By Perry Diaz
With the Senate impeachment trial’s conviction of Renato Corona, the public jubilation over his removal as Chief Justice of the Supreme Court reached fever pitch. It was a total victory for President Benigno “P-Noy” Aquino III and the public’s sentiment was demonstrated when P-Noy was given his highest rating of “very good” in a survey conducted by the Social Weather Stations (SWS). Indeed, it was an acknowledgment of his adroit political acumen in a landscape full of “landmines” where one misstep could be disastrous to his reform agenda.
But how long could he keep the people in a state of bliss? But with bliss comes high expectations. And this is what P-Noy is faced with: a multitude of post-Corona challenges. In other words, the people are expecting him to deliver on his promises now that the despised Corona is gone. The people are expecting him to make good of his “Walang korap, walang mahirap” (No corruption, no poverty) election slogan. But this is not easy to achieve. The sound bite was excellent during the campaign, but to deliver that promise seems very hard. But P-Noy cannot tell the people that. He has to show progress. And if he cannot, then he has to distract them with something that would excite — or incite – them.
And this is where P-Noy can learn from Mao Zedong.
In the 1960s, when Mao was faced with a sluggish economy and couldn’t deliver the promises of the communist revolution – he started another revolution, the “cultural revolution.” By keeping the people – particularly the young people – in a state of revolutionary fervor, Mao distracted them from the economic failures of his communist regime. And by putting the country in a perpetual revolutionary state, the people forgot their problems or blamed them on somebody else – like the older generation of communist revolutionaries. Indeed, what Mao did was wag the dog in a grand scale. And it worked!
“Wag the dog” is and idiomatic expression, which means: “To purposely divert attention from what would otherwise be of greater importance, to something else of lesser significance.” And this was where Corona came into play.
Last August 31, it was reported in the news: “Even before knowing the finer details of the P158-million tax evasion charges filed against former Chief Justice Renato Corona and members of his family, Malacañang had shut the door on the possibility of the Coronas striking a compromise deal with the Bureau of Internal Revenue (BIR) on the case.”
A few days later, Minority Leader Danilo Suarez issued a statement saying: “We all know that when he was impeached, he already lost everything. He is by all means professionally dead,” and referring to him as a “zombie.” “We reiterate that there is no need to hit a man when he is already down on the ground. The administration should be magnanimous in victory, hence, we appeal for a little bit of compassion in this case,” Suarez stated.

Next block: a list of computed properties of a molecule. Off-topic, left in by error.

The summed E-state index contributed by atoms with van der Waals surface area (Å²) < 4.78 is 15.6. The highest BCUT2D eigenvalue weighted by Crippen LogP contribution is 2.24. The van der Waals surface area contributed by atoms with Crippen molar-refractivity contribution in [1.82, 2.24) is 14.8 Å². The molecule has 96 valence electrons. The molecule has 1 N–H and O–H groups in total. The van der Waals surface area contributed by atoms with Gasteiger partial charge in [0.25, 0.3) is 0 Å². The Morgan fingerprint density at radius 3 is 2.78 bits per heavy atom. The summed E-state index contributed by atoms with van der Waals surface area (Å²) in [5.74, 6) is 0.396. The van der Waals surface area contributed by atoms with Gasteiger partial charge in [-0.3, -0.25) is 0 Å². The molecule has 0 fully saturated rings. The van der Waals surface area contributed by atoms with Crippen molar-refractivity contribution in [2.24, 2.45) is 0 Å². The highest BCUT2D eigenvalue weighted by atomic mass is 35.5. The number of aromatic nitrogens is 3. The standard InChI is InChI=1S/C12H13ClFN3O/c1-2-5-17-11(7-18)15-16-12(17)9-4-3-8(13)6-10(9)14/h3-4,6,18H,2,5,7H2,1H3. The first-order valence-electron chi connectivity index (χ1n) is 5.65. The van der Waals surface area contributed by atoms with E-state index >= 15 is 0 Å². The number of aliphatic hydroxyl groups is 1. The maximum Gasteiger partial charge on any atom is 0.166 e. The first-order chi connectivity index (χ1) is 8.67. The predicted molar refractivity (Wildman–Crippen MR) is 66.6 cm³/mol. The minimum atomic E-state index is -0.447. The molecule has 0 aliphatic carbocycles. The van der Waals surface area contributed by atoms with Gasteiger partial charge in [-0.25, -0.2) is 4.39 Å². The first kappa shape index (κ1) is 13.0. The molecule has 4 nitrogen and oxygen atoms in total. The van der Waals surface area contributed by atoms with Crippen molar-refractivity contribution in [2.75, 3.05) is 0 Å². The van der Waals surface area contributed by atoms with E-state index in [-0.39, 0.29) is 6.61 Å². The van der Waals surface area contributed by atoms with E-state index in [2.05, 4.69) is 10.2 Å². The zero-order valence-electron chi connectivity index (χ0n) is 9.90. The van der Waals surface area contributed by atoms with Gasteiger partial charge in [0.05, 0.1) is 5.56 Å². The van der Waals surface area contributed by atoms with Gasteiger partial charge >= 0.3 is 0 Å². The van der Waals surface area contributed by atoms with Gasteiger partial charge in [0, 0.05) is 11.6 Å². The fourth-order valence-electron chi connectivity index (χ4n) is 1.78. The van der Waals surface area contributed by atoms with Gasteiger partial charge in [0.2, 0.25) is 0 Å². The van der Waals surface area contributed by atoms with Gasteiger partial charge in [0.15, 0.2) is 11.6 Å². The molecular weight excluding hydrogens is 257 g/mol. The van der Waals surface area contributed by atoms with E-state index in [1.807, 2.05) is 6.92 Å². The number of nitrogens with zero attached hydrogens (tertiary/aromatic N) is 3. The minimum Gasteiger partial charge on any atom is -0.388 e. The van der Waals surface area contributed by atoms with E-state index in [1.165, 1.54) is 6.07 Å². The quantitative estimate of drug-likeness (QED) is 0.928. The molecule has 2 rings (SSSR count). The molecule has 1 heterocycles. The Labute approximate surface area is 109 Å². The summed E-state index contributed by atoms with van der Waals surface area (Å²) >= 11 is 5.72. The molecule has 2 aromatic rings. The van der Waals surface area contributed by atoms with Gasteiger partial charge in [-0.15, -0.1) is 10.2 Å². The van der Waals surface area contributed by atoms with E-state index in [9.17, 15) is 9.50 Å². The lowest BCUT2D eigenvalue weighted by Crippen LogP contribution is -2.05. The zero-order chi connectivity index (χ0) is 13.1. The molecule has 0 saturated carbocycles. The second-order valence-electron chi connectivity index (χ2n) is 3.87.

It didn’t take long before some self-righteous anti-Corona zealots hit back. One of them, a prominent Filipino-American doctor sent out an op-ed titled, “Must we forgive Corona?” He said, “For the magnitude of his crime, made worse because he was the highest magistrate of the nation, he deserves the severest punishment in the books.”
I watched the televised 44-day impeachment trial of Corona and I wrote 22 op-eds critical of him between November 30, 2011 (“Decrowning Corona”) and June 7, 2012 (“The SALN Revolution”). Corona was convicted for culpable violation of the Constitution and betrayal of public trust after he admitted on the last day of the trial that he had $2.4 million in a Foreign Currency Deposit account, which he failed to disclose in his Statement of Assets, Liabilities and Net Worth (SALN). Although, I personally wished that the prosecution had done a better job of building the case against Corona, the crime for which he was convicted for and removed from office was not uncommon among public officials as revealed in testimonies by several witnesses. Some senator-judges even said that it was not an impeachable offense. But Corona’s admission – or confession — was all it took to convict him.
The doctor further said, “If we do not send criminals to jail, they will rule our society… and that is what is happening now. Let’s not be naïve!” And to drive his point, he said, “Only criminals and those with perverted sense of propriety and justice could be against President Noynoy Aquino’s ‘daang matuwid.’ ” That reminds me of the time of the Grand Inquisition when heresy was punishable by severe punishment or even death.